Multi Armed Bandits (MABs) are a broad field of research pursuing different streams. In addition to the common objective of maximizing the cumulative reward, there are also so-called Best-Arm (identification) Bandits, cf. Lattimore and Szepesvári (2020), Chapter 33 or Audibert et al. (2010). The goal of the latter algorithms is to identify only the best arm (consequently, they aim to maximize the simple regret instead of the cumulative regret).

Since a Best-Arm Bandit also involves a stochastic environment and also receives rewards by taking actions, I wonder if Best-Arm Bandits belong to the domain of reinforcement learning?

I came across this related post (which, however, refers to Multi Armed Bandits in terms of the cumulative regret). From the responses in the post, my understanding is that the "purely evaluative feedback" should also apply to Best-Arm Bandits.

My intention would categorize Best Armed Bandits as Reinforcement Learning, not only because of the presence of the evaluative feedback but also because they constitute the simplest form of all Reinforcement Learning problems at all, namely a Markov Decision Process with only one single state $s$, a discrete set of actions $a\in A$ and a reward function $r(s,a)$ with the associated goal of maximizing the average reward. For an infinite horizon, this should be the same goal as identifying the best arm.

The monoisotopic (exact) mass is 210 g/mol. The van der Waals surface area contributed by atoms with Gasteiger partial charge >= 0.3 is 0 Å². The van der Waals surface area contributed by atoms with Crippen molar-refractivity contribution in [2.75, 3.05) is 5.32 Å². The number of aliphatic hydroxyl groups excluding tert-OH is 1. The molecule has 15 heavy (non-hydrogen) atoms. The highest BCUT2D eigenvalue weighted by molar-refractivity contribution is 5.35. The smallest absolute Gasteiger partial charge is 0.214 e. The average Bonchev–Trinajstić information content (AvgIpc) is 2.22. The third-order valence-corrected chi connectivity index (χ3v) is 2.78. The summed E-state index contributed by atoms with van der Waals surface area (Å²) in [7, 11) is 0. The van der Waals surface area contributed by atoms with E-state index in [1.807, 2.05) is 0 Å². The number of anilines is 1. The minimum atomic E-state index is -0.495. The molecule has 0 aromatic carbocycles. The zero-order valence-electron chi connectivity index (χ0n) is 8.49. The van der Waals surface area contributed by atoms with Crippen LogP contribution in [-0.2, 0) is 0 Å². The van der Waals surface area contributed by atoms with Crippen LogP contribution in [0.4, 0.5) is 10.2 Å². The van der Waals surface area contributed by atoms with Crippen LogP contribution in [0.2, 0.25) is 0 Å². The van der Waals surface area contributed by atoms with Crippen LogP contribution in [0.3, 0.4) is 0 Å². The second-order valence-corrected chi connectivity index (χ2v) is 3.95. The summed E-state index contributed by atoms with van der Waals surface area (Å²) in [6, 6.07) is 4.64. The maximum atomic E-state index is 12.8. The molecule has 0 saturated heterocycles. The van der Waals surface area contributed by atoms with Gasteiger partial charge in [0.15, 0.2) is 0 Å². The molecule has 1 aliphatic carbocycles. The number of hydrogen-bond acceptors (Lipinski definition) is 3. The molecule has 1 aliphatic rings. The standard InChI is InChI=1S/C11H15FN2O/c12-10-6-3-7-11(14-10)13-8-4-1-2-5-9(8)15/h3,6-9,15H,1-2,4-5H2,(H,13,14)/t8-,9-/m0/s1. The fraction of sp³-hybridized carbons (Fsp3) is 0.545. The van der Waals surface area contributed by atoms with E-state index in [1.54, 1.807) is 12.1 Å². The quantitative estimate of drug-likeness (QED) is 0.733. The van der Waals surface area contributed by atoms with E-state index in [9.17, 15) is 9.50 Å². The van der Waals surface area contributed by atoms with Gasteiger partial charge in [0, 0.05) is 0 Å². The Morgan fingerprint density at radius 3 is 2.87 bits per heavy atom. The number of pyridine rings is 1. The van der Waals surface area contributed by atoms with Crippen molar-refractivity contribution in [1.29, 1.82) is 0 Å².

• $\begingroup$ Can you provide a reference that describes this "Best-Arm (identification) Bandits" (so that we are all have your context)? $\endgroup$
    – nbro
    Feb 17, 2022 at 14:20
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    $\begingroup$ I added two references regarding Best-Arm Bandits, thank you for pointing it out. $\endgroup$
    – D. B.
    Feb 17, 2022 at 15:34
  • $\begingroup$ The pure goal of identifying the "best arm" without other constraints is a pretty dull problem. Pull each arm millions of times, calculate the mean reward, the highest mean is the estimate for the "best arm". There must be some constraint or complication to make the subject noteworthy enough to be named. With MABs it is minimising regret whilst learning. For BABs, there must be something else - is it something you understand from the papers and can summarise in the question? $\endgroup$ Feb 17, 2022 at 15:46
  • $\begingroup$ For example, are BAB's rated on an accuracy to identify the "best" vs number of learning steps so far, thus constrained by time and/or confidence measures? $\endgroup$ Feb 17, 2022 at 15:50
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    $\begingroup$ Bandit problems are definitely a type of reinforcement learning, but I feel it would be strange to call an algorithm which solves a bandit problem a "reinforcement learning algorithm" for the same reason it would be strange to call a square a rectangle. $\endgroup$
    – Taw
    Feb 17, 2022 at 22:39


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